In Hendrik D. L.Vervliet’s The Palaeotypography of the French Renaissance, I came across the Gros-Canon known as ‘Coline’s Finé’. A chart from this text shows eight of the 47 different gros-canons that were being made in and around Paris between 1530 and 1540 (pg.160-161) . Vervliet posits that this particular type was possibly ‘an early work by a young... Garamont.’ This type was used for titling in the 1551 edition of the book Historia animalium (translated to English as ‘History of Animals’) by Conrad Gessner. It’s been called an “inventory of renaissance zoology.” The layout of the book is well-crafted. There are different types used for the titles, page numbers, body copy, and subtitles. A beautiful copy of this book is in the reading room of the Museum Plantin-Moretus.
Jan Van der Linden took photographs of the book and I began studying and collecting instances of the type’s characters from the various page titles. I was amazed by the qualities of lightness and economy in the characters. The shallow and angular counter of the lowercase ‘a’ has a particularly nice quality. The taller ascenders and lower x-height in relation to the capitals helps to retain desirable calligraphic proportions.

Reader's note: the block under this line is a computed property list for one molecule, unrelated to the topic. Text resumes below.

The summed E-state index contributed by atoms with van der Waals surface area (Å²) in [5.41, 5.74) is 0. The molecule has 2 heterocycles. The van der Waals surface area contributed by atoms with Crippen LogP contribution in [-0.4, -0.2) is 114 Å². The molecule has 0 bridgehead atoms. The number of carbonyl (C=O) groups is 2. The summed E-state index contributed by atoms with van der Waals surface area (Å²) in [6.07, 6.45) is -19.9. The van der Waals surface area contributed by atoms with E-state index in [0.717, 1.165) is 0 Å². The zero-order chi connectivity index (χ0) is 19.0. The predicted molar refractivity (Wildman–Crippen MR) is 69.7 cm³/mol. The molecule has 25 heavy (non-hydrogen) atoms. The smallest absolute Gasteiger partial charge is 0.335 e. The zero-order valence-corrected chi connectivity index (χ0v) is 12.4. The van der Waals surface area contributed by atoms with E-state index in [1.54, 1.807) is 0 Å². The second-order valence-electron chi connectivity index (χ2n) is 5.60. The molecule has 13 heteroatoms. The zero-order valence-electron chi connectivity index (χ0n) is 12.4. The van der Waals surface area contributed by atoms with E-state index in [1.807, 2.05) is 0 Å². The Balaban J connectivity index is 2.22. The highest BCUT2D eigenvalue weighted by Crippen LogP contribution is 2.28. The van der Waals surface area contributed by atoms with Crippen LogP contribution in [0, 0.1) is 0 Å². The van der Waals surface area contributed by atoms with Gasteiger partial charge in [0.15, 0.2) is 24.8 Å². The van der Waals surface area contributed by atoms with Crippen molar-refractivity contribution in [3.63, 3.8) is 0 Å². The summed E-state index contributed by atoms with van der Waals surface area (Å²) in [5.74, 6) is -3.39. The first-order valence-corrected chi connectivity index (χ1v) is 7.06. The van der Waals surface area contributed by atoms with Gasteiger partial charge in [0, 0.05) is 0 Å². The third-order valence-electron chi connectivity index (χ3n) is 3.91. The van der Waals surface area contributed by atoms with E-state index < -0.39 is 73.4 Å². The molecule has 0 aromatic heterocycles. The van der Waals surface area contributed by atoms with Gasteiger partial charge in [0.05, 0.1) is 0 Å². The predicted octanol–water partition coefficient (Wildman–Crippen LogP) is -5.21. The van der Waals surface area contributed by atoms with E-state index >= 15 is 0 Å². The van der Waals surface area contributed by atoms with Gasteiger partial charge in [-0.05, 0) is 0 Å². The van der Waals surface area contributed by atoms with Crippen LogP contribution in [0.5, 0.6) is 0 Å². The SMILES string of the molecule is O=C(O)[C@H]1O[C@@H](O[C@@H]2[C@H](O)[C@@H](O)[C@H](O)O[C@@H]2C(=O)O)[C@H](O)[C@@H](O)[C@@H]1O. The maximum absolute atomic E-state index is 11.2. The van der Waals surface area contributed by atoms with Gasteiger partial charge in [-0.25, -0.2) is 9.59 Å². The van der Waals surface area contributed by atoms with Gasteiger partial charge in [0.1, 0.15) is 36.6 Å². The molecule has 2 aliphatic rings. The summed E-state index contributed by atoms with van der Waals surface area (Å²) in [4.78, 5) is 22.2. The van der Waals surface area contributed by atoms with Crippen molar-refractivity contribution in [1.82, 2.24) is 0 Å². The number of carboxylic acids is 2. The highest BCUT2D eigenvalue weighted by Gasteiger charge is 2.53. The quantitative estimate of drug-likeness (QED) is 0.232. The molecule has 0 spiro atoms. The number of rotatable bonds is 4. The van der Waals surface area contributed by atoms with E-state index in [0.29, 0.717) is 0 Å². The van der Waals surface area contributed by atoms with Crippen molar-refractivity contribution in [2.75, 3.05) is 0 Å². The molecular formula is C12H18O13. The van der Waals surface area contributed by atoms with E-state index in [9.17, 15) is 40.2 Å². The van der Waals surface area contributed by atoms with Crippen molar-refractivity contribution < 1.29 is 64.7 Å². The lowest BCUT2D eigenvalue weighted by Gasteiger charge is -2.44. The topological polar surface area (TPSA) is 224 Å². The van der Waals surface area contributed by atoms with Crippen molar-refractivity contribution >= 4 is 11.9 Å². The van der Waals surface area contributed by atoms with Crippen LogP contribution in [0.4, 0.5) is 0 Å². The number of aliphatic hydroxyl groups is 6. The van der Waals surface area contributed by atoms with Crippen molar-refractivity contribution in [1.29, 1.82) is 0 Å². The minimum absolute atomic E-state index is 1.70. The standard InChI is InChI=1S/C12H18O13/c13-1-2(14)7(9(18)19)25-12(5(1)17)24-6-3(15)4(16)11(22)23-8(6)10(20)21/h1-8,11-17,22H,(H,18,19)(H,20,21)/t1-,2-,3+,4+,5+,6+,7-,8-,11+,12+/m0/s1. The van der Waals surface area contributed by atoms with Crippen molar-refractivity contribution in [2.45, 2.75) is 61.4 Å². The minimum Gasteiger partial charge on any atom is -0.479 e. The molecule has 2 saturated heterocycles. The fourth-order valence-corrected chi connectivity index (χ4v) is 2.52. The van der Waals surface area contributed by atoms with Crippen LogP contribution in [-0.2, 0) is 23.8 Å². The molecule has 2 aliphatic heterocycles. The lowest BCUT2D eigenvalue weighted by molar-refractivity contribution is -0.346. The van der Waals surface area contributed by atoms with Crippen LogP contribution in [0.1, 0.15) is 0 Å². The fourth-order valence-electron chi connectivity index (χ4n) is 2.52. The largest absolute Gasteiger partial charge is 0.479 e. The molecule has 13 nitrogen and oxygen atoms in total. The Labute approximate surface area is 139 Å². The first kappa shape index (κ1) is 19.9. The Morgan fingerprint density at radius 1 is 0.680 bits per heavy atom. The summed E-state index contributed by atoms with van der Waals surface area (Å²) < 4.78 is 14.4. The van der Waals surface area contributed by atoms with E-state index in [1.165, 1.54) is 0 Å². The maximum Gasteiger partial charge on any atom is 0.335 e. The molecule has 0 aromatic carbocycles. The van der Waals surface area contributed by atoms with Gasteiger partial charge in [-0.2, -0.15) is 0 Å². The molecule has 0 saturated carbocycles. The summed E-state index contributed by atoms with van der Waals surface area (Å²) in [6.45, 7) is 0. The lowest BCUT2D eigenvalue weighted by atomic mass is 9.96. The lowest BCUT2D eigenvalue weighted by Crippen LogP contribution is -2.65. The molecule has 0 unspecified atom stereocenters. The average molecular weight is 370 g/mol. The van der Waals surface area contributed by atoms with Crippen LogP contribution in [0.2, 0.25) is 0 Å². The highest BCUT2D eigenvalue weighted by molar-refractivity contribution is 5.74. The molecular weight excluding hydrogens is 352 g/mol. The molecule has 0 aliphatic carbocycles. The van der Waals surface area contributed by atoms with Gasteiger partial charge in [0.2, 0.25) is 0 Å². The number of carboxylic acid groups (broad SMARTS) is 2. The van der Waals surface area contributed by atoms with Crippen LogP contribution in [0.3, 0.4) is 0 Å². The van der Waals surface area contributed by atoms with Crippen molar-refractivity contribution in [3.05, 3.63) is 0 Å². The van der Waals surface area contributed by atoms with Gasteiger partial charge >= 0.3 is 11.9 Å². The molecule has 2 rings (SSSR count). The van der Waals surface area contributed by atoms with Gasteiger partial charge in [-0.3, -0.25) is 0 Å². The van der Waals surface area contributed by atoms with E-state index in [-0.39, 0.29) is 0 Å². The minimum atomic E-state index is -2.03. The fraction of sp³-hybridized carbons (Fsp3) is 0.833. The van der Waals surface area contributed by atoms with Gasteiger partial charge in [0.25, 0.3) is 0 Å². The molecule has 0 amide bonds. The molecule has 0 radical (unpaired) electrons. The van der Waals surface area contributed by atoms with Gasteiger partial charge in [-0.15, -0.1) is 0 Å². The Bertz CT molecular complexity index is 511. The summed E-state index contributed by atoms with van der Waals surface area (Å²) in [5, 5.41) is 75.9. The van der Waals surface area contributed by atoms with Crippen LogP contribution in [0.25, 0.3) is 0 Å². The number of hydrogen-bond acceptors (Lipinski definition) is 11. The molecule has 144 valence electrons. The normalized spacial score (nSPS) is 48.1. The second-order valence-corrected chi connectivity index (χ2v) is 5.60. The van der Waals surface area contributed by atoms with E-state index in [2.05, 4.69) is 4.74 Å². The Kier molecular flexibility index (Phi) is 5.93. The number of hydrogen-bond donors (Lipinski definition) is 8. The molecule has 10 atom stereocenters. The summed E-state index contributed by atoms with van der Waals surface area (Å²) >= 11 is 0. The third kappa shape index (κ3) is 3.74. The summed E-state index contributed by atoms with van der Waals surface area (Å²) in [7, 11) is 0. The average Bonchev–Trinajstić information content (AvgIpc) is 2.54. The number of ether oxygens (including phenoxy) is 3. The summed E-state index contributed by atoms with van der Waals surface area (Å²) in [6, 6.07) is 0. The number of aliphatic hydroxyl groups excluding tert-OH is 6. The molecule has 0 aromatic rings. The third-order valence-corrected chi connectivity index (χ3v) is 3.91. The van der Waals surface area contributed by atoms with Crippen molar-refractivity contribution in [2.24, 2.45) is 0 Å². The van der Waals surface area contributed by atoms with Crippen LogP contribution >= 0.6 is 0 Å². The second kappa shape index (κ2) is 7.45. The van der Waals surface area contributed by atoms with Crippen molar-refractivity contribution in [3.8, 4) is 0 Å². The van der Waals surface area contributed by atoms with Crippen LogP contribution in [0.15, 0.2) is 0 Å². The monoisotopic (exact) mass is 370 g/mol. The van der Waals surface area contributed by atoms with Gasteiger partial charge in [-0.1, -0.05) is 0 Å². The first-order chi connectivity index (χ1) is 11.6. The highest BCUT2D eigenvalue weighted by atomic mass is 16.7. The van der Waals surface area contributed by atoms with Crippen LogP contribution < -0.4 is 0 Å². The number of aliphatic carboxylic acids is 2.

Because the type was originally made for Latin language usage, the uppercase is missing J,K,U,W and the lowercase the ‘k’ and ‘w’. The titles and page numbers were cast on the same body, so I mistook them for being a part of the type. Upon further research into available material showing the type, I could not find any numbers that look as though they were drawn in conjunction with the Latin characters.
I began to measure the type using material that showed clearly the stems of the letters and spacing. This gave me measurable units for which I could create a grid that could stage the spacing and the black of the letterforms. Because of the roughness of the material I found additional material from the punchcutter Simon De Colines to test the spacing found in the source material. In order to keep some of the original qualities, I first drew all the characters in the context of the surrounding characters to keep as much of the spirit of the type as possible. Because some capital letters felt noticeably larger than others, I began to carefully balance the letters, adding or subtracting the visual weight of the characters to create a more even appearance in the text. I still retained some of the original boldness of the capitals.
I drew the missing uppercase and lowercase characters to feel related to the rest of the original letterforms. I drew the numerals referencing the ‘Matrijzen Romein “Gros Canon Romain”’ (MA.003.a) in the museum’s collection. This type shares simalar patterning and formal qualities of the ‘Finé’. In the final font, I have included stylistic alternates for the numerals that were paired with the titles in the book, as well as Venetian style periods that were used in place of typical dot periods.
© Copyright Seth Haller 2023.